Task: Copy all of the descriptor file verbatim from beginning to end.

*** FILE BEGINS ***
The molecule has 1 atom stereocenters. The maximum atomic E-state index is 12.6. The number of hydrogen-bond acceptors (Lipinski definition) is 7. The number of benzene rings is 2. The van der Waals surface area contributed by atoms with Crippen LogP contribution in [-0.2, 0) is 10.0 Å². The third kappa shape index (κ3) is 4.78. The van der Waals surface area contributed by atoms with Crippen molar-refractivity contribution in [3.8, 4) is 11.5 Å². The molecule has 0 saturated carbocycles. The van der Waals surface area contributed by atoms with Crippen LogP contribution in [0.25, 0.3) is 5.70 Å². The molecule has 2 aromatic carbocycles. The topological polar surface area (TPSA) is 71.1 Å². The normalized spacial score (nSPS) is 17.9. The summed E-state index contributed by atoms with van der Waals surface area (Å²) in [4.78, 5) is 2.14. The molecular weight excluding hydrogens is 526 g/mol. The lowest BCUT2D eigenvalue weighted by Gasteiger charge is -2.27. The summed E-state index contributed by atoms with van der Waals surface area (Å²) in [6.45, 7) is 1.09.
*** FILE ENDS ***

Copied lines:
The molecule has 1 atom stereocenters. The maximum atomic E-state index is 12.6. The number of hydrogen-bond acceptors (Lipinski definition) is 7. The number of benzene rings is 2. The van der Waals surface area contributed by atoms with Crippen LogP contribution in [-0.2, 0) is 10.0 Å². The third kappa shape index (κ3) is 4.78. The van der Waals surface area contributed by atoms with Crippen molar-refractivity contribution in [3.8, 4) is 11.5 Å². The molecule has 0 saturated carbocycles. The van der Waals surface area contributed by atoms with Crippen LogP contribution in [0.25, 0.3) is 5.70 Å². The molecule has 2 aromatic carbocycles. The topological polar surface area (TPSA) is 71.1 Å². The normalized spacial score (nSPS) is 17.9. The summed E-state index contributed by atoms with van der Waals surface area (Å²) in [4.78, 5) is 2.14. The molecular weight excluding hydrogens is 526 g/mol. The lowest BCUT2D eigenvalue weighted by Gasteiger charge is -2.27. The summed E-state index contributed by atoms with van der Waals surface area (Å²) in [6.45, 7) is 1.09.